ized by the great majority of the household of faith. But in laying the foundations of a Christian church, and in rearing the munitions of its external security—the historical probation must be resorted to. They who “walk about Zion, and go round about her, telling the towers thereof, and marking well her bulwarks,” speak to us chiefly of the historical or external evidence that leads to the determination of the scriptures. They again who consider and devise for the interior culture of her vineyard, for the work of her parishes, and the religion of her people, speak to us chiefly of that internal and experimental evidence, that finds development and effect in their afterward reading of the scriptures which have been put into their hands. By this process, the historical probation takes the precedency; the experimental follows it. It is the combination of these which forms the strength and the glory of Protestantism. By the first of them is made the glorious discovery of books, which, seen in the lights of erudition, shine upon us with evidence of a hundredfold greater splendour, than all the other literature and history of ancient times. By the second of them, the books thus presented to the church, when left to do their own proper work on the consciences of men, when their lessons are devoutly studied by the people and pressed home with unction and energy by an efficient clergy from the pulpits—then, in the Christian wisdom and moral superiority of a well-trained peasantry, the glorious discovery is followed up by a still more glorious verification.

16. In some books of scripture, the internal evidence may lie deeper beneath the surface than in others—when a more frequent and thorough digging will be requisite, to obtain discovery of the hidden treasure—the fruit of assiduous perusals, and earnest prayers.

At the first and superficial aspect, there seems little or no difference between the Book of Wisdom and the Book of Proverbs—so that it is not at one glance only, that we can perceive the human quality of the one, the divine quality of the other. Yet however little distinguishable at once in respect of their internal, there are no books more distinguished from each other in respect of their external evidence. It is a striking remark of Michaelis that “the canonical authority of no part of the Old Testament is so ratified by the evidence of quotations, as the Book of Proverbs; but it is remarkable that the Wisdom of Jesus the son of Sirach, which has so striking an affinity with the Book of Proverbs, is not quoted in a single instance by apostles and evangelists; and the difference between canonical and apocryphal is nowhere so strikingly marked, as in this example.”* The right order of procedure then in regard to this book is, that, ascertained to be scripture by the learned, it was given as such by them to the unlearned many of whom, in the course of their patient and devout reading, would find a mine of sacred truth in the one composition, which they never could have found in the other. And whether or not they have formally recognized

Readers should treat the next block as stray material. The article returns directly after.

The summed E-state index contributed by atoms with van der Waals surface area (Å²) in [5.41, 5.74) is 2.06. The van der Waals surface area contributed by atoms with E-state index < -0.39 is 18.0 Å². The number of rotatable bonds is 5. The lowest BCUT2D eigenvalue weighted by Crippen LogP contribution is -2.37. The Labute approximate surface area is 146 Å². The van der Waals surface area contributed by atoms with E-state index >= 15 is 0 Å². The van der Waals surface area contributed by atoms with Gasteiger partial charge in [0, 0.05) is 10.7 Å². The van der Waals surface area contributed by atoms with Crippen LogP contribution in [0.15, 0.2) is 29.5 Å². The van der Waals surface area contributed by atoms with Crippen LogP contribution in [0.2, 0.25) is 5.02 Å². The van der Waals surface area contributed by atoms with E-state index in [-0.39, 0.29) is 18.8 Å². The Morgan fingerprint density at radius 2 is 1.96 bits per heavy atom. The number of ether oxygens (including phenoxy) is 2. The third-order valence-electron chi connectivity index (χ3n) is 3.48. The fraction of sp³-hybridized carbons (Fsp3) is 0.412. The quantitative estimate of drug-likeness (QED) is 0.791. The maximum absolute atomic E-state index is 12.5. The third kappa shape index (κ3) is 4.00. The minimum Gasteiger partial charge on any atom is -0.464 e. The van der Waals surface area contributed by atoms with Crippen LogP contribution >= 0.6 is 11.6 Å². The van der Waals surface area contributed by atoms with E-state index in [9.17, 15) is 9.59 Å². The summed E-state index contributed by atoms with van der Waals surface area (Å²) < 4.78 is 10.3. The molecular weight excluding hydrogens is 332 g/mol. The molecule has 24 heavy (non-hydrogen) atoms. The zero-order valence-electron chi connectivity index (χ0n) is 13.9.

• Marsh's Micl aclis, 4th Ed. Vol I. p. 207, 208.

it from its internal character to be the handiwork of God -the Book of Proverbs has been a fountain of high and heavenly wisdom to the Christian peasant, who, in many instances, has attained to the relish and often to the perception of its sacred


17. Had the respective functions and relative places of the external and internal evidence been sufficiently pondered by Dr. Pie Smith, * he would not have fallen into the error that he has committed, when, asserting the non-inspiration of the Song of Solomon—and that too, in the face of the strong external evidence which it possesses in common with all the other scriptures of the Old Testament. It is preposterous to put the internal before the external in this question. If he have ventured too much, who pronounces by internal evidence alone, and in the absence of the external, on the divinity of the Book of Wisdom-he surely adventures too much, and at a still more fearful hazard, who, in the abundance of its external evidence, would pronounce on the humanity of the Song of Solo

A summary approval in the one case is surely not more premature, than a summary rejection in the other. In neither instance is the heavenly or the earthly parentage sufficiently obvious, in looking merely to the books themselves, to preclude the consideration of the external evidence; or to strip that evidence of its prerogative and rightful power, for the determination of the question. It would bespeak, we think, not only a

See his exposition, among the very best we have of his scripture evidences for the divinity of Christ.